Employee’s Objection to “Slave Driver” Screensaver Held Sufficient to Support Retaliation Claim.

May 12th, 2008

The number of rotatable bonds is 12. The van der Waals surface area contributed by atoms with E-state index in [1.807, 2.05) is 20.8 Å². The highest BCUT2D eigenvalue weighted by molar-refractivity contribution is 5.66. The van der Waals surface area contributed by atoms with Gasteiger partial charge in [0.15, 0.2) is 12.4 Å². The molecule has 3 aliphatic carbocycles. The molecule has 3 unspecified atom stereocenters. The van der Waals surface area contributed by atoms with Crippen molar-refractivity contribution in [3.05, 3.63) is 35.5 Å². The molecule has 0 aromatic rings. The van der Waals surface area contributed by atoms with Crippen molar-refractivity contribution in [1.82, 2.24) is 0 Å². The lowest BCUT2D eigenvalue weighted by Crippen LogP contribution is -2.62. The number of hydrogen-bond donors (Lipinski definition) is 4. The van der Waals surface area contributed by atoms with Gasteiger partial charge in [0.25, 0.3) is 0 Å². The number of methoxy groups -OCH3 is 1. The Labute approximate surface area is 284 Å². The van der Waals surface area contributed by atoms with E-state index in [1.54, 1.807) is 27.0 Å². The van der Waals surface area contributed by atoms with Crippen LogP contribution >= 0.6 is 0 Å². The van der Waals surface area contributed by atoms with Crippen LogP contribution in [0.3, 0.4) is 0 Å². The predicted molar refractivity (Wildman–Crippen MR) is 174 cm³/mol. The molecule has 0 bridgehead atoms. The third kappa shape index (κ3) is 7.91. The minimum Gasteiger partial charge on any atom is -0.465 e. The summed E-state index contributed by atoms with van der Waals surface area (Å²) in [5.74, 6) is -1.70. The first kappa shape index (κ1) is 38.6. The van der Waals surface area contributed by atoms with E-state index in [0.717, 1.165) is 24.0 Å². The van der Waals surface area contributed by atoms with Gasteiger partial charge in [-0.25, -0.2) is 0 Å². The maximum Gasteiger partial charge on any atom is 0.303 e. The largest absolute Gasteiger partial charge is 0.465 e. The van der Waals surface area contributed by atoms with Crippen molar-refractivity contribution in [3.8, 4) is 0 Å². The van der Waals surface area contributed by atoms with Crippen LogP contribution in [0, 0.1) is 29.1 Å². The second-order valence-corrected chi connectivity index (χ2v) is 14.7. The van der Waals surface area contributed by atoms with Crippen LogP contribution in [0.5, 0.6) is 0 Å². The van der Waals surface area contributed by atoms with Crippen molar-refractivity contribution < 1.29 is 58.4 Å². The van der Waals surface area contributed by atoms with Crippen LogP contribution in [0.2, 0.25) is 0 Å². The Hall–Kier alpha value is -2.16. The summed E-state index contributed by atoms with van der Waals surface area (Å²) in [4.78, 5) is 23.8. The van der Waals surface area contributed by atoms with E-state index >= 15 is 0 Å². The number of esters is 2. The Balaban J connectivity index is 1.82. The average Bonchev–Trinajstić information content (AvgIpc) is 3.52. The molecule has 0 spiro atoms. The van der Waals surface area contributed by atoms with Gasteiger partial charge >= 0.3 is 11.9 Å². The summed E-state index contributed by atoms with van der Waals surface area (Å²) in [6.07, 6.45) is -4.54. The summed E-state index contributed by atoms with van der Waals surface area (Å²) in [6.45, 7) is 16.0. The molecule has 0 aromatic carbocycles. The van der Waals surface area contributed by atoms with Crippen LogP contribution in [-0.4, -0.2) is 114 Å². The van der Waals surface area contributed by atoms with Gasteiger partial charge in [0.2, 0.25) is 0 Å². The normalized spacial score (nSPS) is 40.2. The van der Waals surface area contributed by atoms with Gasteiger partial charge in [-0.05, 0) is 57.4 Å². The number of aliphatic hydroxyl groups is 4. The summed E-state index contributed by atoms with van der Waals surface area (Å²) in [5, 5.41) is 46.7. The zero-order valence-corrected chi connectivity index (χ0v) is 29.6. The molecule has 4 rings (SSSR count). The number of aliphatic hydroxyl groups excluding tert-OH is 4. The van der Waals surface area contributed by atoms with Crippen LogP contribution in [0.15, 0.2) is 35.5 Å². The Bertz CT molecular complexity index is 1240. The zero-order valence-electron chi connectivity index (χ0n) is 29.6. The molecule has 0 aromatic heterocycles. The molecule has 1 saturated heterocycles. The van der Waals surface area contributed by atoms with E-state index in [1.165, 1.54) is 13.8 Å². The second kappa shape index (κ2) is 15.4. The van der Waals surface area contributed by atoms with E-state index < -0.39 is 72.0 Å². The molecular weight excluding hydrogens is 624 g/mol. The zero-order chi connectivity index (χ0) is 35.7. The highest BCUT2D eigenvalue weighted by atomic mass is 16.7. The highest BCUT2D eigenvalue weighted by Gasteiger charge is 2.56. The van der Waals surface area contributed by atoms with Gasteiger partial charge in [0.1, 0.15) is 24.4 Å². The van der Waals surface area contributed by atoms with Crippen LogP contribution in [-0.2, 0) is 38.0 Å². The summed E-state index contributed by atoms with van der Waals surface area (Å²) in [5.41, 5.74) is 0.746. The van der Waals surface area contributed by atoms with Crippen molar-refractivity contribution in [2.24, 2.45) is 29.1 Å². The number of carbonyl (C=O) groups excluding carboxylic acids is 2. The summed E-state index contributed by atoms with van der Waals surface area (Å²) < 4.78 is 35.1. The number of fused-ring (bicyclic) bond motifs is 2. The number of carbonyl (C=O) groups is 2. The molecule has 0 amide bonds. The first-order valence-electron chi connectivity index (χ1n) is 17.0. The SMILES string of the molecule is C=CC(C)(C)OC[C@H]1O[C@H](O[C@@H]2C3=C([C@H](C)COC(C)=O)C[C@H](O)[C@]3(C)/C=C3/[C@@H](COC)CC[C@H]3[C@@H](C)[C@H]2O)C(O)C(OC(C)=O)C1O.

The plaintiff in this case was a black female who was assigned to work under a Vietnamese female supervisor. Several years prior to the plaintiff’s arrival at the worksite, a black intern had placed a screensaver on the supervisor’s computer as a joke that depicted the words “Slave Driver” in flaming letters, superimposed with the supervisor’s face, and towering over three black male figures (one of whom was the intern) who were cowering and in obvious distress at the hands of the “Slave Driver.” Upon her arrival at the worksite, Plaintiff on several occasions told her supervisor and others that she found the screensaver to be racially offensive due to its depiction of slavery (the screensaver was removed thereafter only because the supervisor received a new computer). Thereafter, Plaintiff claimed that her supervisor second-guessed and questioned everything she did and gave her unwarranted writeups. Plaintiff ultimately was terminated in a workforce downsizing seven months later. A federal judge in Alabama, in denying the Company’s motion for summary judgment, held that the Plaintiff made out a sufficient prima facie case of retaliation based on her opposition to the “appalling” screensaver. In addition, even though seven months elapsed between the complaints and her termination, the Judge stated there was a “chain of retaliatory treatment” that culminated in the discharge. Although the Company stated that Plaintiff had the least seniority, the evidence on this was disputed and the Company had not followed its own procedures. A reasonable jury, the Judge stated, could find a causal connection between the complaints and the discharge since there were inconsistencies in the Company’s explanation, requiring a jury trial to resolve the disputed facts. Odom v. Mobile Infirmary, U.S. Dist. LEXIS 21369 (S.D. Ala. 2008).